As far as real-life modern romances go, few top the story of Rob Sheffield and his wife, Renée Crist, who lived in Charlottesville in the ’90s when they were young marrieds. Their story nearly swamped Sweet with emotion when she was reading Sheffield’s new book, Love is a Mix Tape (www.randomhouse.com/crown/mixtape), the other night. It’s not just the fact that Sheffield, now a very successful Rolling Stone (www.rollingstone.com) music writer after getting his start here, became a widower after five years of marriage, leaving his love forever young and tragic. Nor the fact that his wife wrote music reviews for this very newspaper and hosted WTJU’s most excellent Thursday afternoon tunefest, “Ground Rule Double Dutch.” Though, take Sweet’s word for it —especially if you want to avoid a streaky, tearful evening—the ending chapters that describe Renée’s premature death and Rob’s struggle to make sense of something insensible are incredibly sad and romantic. It’s a three-hanky ordeal, all the way.
No, Sugar has to say, it’s the way Rob appreciated Renée that propels this romance into the Top 10. (What else ranks up there, you wonder? Lucy Honeychurch and George Emerson’s passion, of course, and the incomparable love story of Elizabeth Bennett and Fitzwilliam Darcy. Don’t get Cook-
But back to Rob Sheffield. What really gets Sweet’s pulse racing is the way he took in the good, bad and everythingness of his sassy Appalachian bride. She knew her way around a sewing machine and the Baltimore Orioles’ lineup and the complete Pavement back catalogue with equal authority and accordingly he was ga-ga, as any deserving man should be. Rob was the perfect suitor: driven by instinct yet somehow funny and practical, too. He was very levelheaded about the things that really matter—small stuff like pop music, which can actually break the deal, as everyone knows.
“In the animal kingdom, Renée and I would have recognized each other’s scents; for us, it was a matter of having the same favorite Meat Puppets album. Music was a physical bond between us, and the fact that she still owned her childhood 45 of Andy Gibb’s ‘I Just Want to Be Your Everything’ was tantamount to an arranged marriage. The idea that we might not belong together never really crossed my mind.”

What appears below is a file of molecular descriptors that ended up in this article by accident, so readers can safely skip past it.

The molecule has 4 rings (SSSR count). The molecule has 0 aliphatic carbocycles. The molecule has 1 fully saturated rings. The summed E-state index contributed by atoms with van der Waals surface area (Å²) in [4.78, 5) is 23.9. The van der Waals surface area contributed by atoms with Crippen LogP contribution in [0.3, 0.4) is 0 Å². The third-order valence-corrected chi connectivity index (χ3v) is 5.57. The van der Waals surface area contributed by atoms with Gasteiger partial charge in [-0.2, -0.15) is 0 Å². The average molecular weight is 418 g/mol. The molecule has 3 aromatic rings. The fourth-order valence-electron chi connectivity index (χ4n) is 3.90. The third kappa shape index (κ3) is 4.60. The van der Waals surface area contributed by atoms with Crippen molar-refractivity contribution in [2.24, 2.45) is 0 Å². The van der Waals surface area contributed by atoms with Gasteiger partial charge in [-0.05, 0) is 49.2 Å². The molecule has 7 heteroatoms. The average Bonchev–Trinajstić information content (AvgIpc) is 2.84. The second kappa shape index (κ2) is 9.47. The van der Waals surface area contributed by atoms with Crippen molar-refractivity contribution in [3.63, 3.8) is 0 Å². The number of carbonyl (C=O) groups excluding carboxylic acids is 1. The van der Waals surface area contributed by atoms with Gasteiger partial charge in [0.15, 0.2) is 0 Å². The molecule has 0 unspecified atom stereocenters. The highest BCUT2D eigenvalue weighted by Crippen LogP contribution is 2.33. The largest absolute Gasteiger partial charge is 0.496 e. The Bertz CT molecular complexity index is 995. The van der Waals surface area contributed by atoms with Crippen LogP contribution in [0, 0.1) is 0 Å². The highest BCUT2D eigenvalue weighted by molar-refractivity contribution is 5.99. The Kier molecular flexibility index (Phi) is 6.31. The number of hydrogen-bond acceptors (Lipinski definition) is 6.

Sweet will wait to continue while you incurable romantics pick yourselves off the floor and reposition the newspaper in your hands.
To resume: Love is a Mix Tape is also about life’s living soundtracks, as you might expect coming from a music writer eulogizing his love affair with another music writer. As such, the book gave Sugaree some great ideas for tunes to bust out of the locked crate of musical memories. “Kiss Me on the Bus” by the Replacements. “Don’t Worry Baby” by the Beach Boys.
But perhaps more than the musical numbers that Rob adds to his accounts, it’s the props and set and New Wavy back story that got to Sweet. What follows is maybe the most charming description in the pop culture canon of a man imagining a thoroughly beguiling woman. Read it and swoon, dear ones. Better yet, read it and then buy the book to savor the rest:
“I’ve always dreamed of a new wave girl to stand up front and be shameless and lippy, to take the heat, teach me her tricks, teach me to be brave like her. I needed someone with a quicker wit than mine. The new wave girl was brazen and scarlet. She would take me under her wing and teach me to join the human race, the way Bananarama did with their ‘Shy Boy.’ She would pick me out and shake me up and turn me around, turn me into someone new. She would spin me right round, like a record.”